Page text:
KSU students have been involved with the preparations, both for flight planning and final work on the airplane.
Kuhlman said KSU students helped create two replacement parts for the GlobalFlyer: one for pressurizing the cabin and another for the pilot relief system. They're been working side-by-side with workers from Scaled Composites LLC in Mojave, Calif., which designed the plane.
"It's a very hands-on experience for the students," Kuhlman said. "They're some of the leading people in the world in terms of composite aircraft. You can't get this kind of learning experience in the classroom. This is the real world."
Normally, the center of activity in Campus Center on the KSU-Salina campus is the cafeteria, where the 1,000 students grab lunch between classes.
But when the GlobalFlyer takes off, the hub will be a room in the back of the center, which has been filled with computer equipment that will track Fossett around the world.
Nancy Milleret, a KSU junior from Tonganoxie, has been working in mission control for weeks, helping track jet stream conditions that will ultimately decide when the plane takes off. Crews want the biggest push from the jet stream with the least amount of turbulence to conserve fuel.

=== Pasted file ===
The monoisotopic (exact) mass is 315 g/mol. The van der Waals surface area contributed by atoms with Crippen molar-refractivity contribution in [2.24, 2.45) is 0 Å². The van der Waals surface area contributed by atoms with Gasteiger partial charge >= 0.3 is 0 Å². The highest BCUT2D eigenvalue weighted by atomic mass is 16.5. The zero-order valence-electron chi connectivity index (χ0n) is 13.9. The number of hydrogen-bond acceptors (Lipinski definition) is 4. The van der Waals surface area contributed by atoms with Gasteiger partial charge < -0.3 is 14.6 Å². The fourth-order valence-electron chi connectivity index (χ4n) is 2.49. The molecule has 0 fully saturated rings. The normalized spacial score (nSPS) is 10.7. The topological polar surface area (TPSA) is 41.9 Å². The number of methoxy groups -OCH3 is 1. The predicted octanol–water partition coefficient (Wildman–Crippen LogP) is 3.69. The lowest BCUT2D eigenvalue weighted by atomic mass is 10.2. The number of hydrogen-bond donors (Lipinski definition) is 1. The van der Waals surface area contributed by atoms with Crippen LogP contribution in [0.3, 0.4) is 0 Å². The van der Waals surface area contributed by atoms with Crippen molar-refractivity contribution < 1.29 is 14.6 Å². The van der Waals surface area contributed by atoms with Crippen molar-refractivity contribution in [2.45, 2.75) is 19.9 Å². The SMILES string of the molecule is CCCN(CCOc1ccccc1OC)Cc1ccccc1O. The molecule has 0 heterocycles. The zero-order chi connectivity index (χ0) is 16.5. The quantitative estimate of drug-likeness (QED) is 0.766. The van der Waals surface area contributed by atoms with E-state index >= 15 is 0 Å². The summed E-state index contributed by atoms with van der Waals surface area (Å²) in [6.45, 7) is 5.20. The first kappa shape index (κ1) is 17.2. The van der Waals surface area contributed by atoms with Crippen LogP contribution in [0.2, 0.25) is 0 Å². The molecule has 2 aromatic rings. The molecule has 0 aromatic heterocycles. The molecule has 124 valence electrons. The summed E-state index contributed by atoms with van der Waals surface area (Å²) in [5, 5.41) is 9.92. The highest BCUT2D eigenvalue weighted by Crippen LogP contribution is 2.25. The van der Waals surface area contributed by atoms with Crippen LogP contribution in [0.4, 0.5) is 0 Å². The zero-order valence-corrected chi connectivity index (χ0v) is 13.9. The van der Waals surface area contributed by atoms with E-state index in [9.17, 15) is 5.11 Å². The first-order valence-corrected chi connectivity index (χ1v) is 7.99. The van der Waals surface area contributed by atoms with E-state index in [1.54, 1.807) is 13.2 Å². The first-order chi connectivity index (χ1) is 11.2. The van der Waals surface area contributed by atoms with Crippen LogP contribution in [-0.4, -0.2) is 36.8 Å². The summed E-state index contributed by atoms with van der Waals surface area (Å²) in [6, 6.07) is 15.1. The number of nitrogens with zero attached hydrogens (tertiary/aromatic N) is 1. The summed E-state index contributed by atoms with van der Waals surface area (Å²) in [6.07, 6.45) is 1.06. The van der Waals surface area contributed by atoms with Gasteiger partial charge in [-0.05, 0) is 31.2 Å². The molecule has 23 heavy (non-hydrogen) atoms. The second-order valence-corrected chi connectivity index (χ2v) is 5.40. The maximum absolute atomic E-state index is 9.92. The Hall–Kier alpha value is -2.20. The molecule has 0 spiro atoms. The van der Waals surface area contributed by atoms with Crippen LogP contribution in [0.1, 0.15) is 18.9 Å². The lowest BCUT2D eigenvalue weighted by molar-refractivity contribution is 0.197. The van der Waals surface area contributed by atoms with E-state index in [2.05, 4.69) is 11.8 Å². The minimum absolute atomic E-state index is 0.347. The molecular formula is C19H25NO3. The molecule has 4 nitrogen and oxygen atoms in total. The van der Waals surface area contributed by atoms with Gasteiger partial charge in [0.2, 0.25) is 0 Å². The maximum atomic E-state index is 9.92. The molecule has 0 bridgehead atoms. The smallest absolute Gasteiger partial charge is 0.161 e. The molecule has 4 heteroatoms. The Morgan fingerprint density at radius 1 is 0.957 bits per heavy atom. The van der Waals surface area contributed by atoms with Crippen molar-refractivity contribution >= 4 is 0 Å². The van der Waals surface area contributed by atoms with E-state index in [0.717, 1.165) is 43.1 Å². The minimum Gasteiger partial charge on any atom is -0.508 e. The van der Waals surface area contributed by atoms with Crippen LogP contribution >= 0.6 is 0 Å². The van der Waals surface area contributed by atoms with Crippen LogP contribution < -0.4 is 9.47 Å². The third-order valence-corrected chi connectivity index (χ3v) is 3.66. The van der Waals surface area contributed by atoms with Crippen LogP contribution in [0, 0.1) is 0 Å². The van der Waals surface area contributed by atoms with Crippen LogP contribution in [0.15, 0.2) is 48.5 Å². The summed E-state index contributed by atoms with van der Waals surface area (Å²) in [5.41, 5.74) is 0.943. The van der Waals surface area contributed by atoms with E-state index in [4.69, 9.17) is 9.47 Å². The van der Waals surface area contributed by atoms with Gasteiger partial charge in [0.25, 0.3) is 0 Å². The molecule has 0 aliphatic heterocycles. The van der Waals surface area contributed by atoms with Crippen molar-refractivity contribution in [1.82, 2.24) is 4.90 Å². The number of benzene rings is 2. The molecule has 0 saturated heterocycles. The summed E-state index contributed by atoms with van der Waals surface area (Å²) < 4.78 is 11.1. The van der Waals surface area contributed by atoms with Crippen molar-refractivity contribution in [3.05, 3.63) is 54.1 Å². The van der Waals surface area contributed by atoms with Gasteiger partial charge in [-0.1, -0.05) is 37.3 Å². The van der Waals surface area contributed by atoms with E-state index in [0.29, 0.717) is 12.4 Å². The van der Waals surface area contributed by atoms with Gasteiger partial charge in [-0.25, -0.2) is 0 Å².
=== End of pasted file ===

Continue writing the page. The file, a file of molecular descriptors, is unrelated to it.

"It's stressful," she said. "We still have to do all of our other things, like go to class."
|Facts and figures about the GlobalFlyer and its attempted record-breaking flight.Wing Span: 114 feetWing Area: 400 square feetLength: 44.1 feetHeight: 13.3 feetGross Weight: 22,000 poundsEmpty Weight: 3,350 poundsPercent weight that is fuel, at takeoff: 83 percentNumber of fuel tanks: 13Cockpit length: 7 feetAltitude of flight: 36,000 to 51,000 feetSource: www.globalflyer.com|
But she said rubbing elbows with Fossett, who has taken the students involved out to dinner twice, made the work worth it. The millionaire, who lives in Chicago, claims 102 world records to his name. The most recent was the first solo, around-the-world balloon trip in 2002.
"He's a pretty fun guy," Milleret said. "One of the (student) pilots described him as a really physically fit grandpa. You wouldn't know he's a big millionaire."
During the flight, Milleret and three other students will help track Fossett in mission control. KSU students will be bumped from their usual cafeteria to make way for a media gathering area, which Milleret said has irritated some students. Some also were upset over losing their parking during the event.